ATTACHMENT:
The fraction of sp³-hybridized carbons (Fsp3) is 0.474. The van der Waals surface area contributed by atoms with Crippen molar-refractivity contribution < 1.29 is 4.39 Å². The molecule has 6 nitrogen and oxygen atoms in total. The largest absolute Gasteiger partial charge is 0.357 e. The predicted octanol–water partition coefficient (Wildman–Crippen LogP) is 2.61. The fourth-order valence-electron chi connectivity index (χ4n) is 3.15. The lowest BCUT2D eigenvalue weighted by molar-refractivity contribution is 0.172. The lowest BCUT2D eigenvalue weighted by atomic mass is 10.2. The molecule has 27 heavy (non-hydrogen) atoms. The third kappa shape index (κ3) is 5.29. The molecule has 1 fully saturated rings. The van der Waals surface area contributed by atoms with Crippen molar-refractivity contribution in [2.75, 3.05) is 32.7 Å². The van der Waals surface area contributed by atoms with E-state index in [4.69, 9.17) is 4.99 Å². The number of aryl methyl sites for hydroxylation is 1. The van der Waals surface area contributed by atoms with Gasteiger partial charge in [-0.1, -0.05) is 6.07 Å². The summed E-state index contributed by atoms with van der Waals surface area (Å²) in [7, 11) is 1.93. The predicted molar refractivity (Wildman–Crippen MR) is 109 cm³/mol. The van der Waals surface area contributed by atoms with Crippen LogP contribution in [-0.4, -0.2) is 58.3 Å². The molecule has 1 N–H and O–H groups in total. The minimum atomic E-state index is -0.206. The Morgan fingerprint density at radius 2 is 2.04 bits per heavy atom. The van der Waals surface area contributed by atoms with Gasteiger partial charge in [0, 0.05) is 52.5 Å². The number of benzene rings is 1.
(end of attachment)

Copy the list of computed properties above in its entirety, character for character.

The fraction of sp³-hybridized carbons (Fsp3) is 0.474. The van der Waals surface area contributed by atoms with Crippen molar-refractivity contribution < 1.29 is 4.39 Å². The molecule has 6 nitrogen and oxygen atoms in total. The largest absolute Gasteiger partial charge is 0.357 e. The predicted octanol–water partition coefficient (Wildman–Crippen LogP) is 2.61. The fourth-order valence-electron chi connectivity index (χ4n) is 3.15. The lowest BCUT2D eigenvalue weighted by molar-refractivity contribution is 0.172. The lowest BCUT2D eigenvalue weighted by atomic mass is 10.2. The molecule has 27 heavy (non-hydrogen) atoms. The third kappa shape index (κ3) is 5.29. The molecule has 1 fully saturated rings. The van der Waals surface area contributed by atoms with Crippen molar-refractivity contribution in [2.75, 3.05) is 32.7 Å². The van der Waals surface area contributed by atoms with E-state index in [4.69, 9.17) is 4.99 Å². The number of aryl methyl sites for hydroxylation is 1. The van der Waals surface area contributed by atoms with Gasteiger partial charge in [-0.1, -0.05) is 6.07 Å². The summed E-state index contributed by atoms with van der Waals surface area (Å²) in [7, 11) is 1.93. The predicted molar refractivity (Wildman–Crippen MR) is 109 cm³/mol. The van der Waals surface area contributed by atoms with Crippen LogP contribution in [-0.4, -0.2) is 58.3 Å². The molecule has 1 N–H and O–H groups in total. The minimum atomic E-state index is -0.206. The Morgan fingerprint density at radius 2 is 2.04 bits per heavy atom. The van der Waals surface area contributed by atoms with Gasteiger partial charge in [0, 0.05) is 52.5 Å². The number of benzene rings is 1.